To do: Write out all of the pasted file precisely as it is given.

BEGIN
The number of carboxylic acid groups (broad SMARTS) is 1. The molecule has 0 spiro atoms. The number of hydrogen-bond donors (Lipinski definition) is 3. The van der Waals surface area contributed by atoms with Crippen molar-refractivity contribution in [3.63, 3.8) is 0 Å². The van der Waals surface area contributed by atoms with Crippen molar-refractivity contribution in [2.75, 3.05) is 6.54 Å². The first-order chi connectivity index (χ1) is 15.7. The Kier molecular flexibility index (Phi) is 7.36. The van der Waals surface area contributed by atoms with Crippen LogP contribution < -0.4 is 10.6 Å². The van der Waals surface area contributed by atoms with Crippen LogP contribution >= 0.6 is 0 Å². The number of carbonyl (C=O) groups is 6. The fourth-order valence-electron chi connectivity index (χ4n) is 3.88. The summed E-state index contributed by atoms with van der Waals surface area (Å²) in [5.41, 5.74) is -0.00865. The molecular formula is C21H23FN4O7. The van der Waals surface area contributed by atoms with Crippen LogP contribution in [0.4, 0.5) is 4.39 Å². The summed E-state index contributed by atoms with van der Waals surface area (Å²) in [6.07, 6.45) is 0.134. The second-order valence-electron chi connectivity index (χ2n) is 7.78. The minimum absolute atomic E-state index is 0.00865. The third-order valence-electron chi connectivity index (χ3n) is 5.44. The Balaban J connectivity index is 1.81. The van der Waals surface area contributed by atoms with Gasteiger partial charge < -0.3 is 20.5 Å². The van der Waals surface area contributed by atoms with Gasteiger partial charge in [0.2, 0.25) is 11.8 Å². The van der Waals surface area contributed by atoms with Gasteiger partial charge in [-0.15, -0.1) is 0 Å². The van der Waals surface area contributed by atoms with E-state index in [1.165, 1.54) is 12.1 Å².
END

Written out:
The number of carboxylic acid groups (broad SMARTS) is 1. The molecule has 0 spiro atoms. The number of hydrogen-bond donors (Lipinski definition) is 3. The van der Waals surface area contributed by atoms with Crippen molar-refractivity contribution in [3.63, 3.8) is 0 Å². The van der Waals surface area contributed by atoms with Crippen molar-refractivity contribution in [2.75, 3.05) is 6.54 Å². The first-order chi connectivity index (χ1) is 15.7. The Kier molecular flexibility index (Phi) is 7.36. The van der Waals surface area contributed by atoms with Crippen LogP contribution < -0.4 is 10.6 Å². The van der Waals surface area contributed by atoms with Crippen LogP contribution >= 0.6 is 0 Å². The number of carbonyl (C=O) groups is 6. The fourth-order valence-electron chi connectivity index (χ4n) is 3.88. The summed E-state index contributed by atoms with van der Waals surface area (Å²) in [5.41, 5.74) is -0.00865. The molecular formula is C21H23FN4O7. The van der Waals surface area contributed by atoms with Crippen LogP contribution in [0.4, 0.5) is 4.39 Å². The summed E-state index contributed by atoms with van der Waals surface area (Å²) in [6.07, 6.45) is 0.134. The second-order valence-electron chi connectivity index (χ2n) is 7.78. The minimum absolute atomic E-state index is 0.00865. The third-order valence-electron chi connectivity index (χ3n) is 5.44. The Balaban J connectivity index is 1.81. The van der Waals surface area contributed by atoms with Gasteiger partial charge < -0.3 is 20.5 Å². The van der Waals surface area contributed by atoms with Gasteiger partial charge in [0.2, 0.25) is 11.8 Å². The van der Waals surface area contributed by atoms with Gasteiger partial charge in [-0.15, -0.1) is 0 Å². The van der Waals surface area contributed by atoms with E-state index in [1.165, 1.54) is 12.1 Å².